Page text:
Thursday, July 16, 2009

I-Bond "fixed" rate

All those years ago I thought it a good idea to buy bi-weekly bonds. I-Bonds seemed a good choice because it had a great return (that, I think, actually beat most of our other savings over the same period). I was comforted that the overall rate was comprised of the fixed + the inflation-adjusted rate - so even if it adjusted in a way not in my favor, it'd still beat a passbook account.

Fast forward to now, and a deflationary period and I learn, embarrassingly late, that Uncle Sam actually had a different, slightly more nuanced, definition of "fixed rate" (emphasis mine).

The fixed rate will always be greater than or equal to 0.00%. However, the fixed rate is not a guaranteed minimum rate; the composite rate could possibly be less than the fixed rate in deflationary situations.
So, it's fixed, kinda, but if the economy tanks, they let the "adjusted" component of the rate eat away the supposed "fixed" component, making it - by my lowly definition - not so fixed after all. I suspect I'm not alone in learning this nuance, as this is apparently the first deflationary period every experienced since the inception of the I-Bond.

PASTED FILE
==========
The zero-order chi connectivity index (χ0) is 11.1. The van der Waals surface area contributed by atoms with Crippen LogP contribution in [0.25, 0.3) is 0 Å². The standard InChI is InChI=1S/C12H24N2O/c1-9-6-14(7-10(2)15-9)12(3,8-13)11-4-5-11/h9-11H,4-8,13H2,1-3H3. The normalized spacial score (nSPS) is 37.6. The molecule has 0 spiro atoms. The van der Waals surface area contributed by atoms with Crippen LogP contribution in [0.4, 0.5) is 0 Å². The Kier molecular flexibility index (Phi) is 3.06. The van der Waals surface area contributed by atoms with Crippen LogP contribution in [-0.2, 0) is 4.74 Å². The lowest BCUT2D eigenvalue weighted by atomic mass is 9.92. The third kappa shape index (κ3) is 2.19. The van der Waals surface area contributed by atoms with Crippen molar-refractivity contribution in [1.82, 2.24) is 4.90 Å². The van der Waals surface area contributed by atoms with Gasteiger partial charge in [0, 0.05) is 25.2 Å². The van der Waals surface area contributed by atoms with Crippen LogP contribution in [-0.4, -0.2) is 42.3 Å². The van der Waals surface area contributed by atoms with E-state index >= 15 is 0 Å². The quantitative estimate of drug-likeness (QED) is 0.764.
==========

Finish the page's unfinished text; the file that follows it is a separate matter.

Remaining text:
Equally unsettling is that the rate *could* conceivable be pushed below 0.0% such that it actually eats away at any interest earned over the period too! So I should in fact be grateful that Uncle Sam has provided such a great regulation that in the words of my helpful customer service rep...
... regulations allow us to adjust the composite rate [back up] to 0% to prevent the investor from losing any interest earned.
... that's good... I guess... but with these terms, I think I'll look for other avenues and leave financing our national debt to the Chinese.

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